Many of my clients and collaborators come to me fleeing negative experiences with web developers.
What should be the rare exception in the industry appears to be far too common: developers overcharge, under-deliver, miss deadlines, and never communicate along the way. Or in many cases, a developer simply disappears without giving their client a reason.
After leaving the nonprofit industry to start my business, I was amazed at how often clients expressed appreciation for the simplest actions, such as responding to an email within a day or meeting previously set deadlines.
Apparently, these aren’t a given.
I’ve been a client too
A couple years ago, before becoming a web developer, I was on the other side. I was an employee at a nonprofit, and we wanted to make some small tweaks to our website. Over the course of about 5 months, I emailed the agency who built our site. Most of the time I got no response at all, with an occasional promise (“We’ll get this done next week.”) that never panned out.
Shortly after, I decided to learn web development, largely driven by the belief that getting a website built or fixed shouldn’t be a painful process.
As it turns out, it can actually be quite fun.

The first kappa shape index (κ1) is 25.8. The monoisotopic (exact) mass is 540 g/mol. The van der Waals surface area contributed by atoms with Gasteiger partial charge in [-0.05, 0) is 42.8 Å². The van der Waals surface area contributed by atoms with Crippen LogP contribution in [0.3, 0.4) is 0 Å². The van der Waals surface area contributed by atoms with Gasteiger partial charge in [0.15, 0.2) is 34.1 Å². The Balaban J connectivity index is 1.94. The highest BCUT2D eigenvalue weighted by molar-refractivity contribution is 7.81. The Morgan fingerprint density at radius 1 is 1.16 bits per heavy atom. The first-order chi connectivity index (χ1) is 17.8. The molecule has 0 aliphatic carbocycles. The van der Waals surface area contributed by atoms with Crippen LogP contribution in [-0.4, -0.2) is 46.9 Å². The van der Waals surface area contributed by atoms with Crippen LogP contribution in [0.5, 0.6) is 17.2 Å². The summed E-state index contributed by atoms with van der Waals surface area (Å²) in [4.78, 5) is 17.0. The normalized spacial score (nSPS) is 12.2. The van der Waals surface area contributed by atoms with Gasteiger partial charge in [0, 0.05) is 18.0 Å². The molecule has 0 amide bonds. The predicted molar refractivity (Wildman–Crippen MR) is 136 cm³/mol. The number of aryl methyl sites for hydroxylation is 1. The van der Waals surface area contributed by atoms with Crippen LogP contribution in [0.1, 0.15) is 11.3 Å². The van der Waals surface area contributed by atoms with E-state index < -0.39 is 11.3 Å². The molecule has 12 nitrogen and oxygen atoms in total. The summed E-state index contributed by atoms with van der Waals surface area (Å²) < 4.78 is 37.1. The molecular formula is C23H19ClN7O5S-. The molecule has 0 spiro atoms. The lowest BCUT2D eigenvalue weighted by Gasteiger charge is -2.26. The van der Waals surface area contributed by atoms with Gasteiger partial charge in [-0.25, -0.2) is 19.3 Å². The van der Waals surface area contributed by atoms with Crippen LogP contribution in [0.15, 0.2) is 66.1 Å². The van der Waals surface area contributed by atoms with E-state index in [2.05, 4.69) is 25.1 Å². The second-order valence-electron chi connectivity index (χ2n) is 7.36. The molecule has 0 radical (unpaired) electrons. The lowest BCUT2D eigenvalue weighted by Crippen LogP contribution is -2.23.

In my mind, here are the keys to a productive client/developer relationship.
Talk about the technology as little as possible
Unless you have a tech background or express curiosity, you most likely don’t want to know much about the technology beyond the bare essentials.
Instead you should focus on your vision and goals for the site. A good developer is one who can hear a client’s non-technical vision for their project and then translate it into a well-functioning site or application.
Maintain frequent communication
You should never be left in the dark. Even if there is no direct need for an email or a phone call, most clients appreciate a periodic status update to confirm that everything is moving along on schedule.
Set clear milestones
Every site I build includes at least four defined milestones for my client to review and sign off on. We design the structure before building anything, and we finalize the user experience before starting design. Each builds off the last so that as the site takes form, there are no surprises on either side.
Use plain English
There is no benefit to speaking to somebody in a language they don’t understand. Developers need to be able to translate tech-speak into regular English so that you can make informed decisions about the success of your project. Leaving the client feeling confused is damaging even if the topic at hand is non-essential.
It’s not just about making clients happier—this type of development process creates a better end-product.
You know your organization better than anybody. Your clarity of goals and expertise regarding your audience, sector, and competitors is what will make your website succeed. I need you to feel comfortable offering feedback and making changes throughout the process, so we can stay on the same page and create a stellar project.
Building a website for your organization should be fun, focused and inspiring. Don’t settle for less.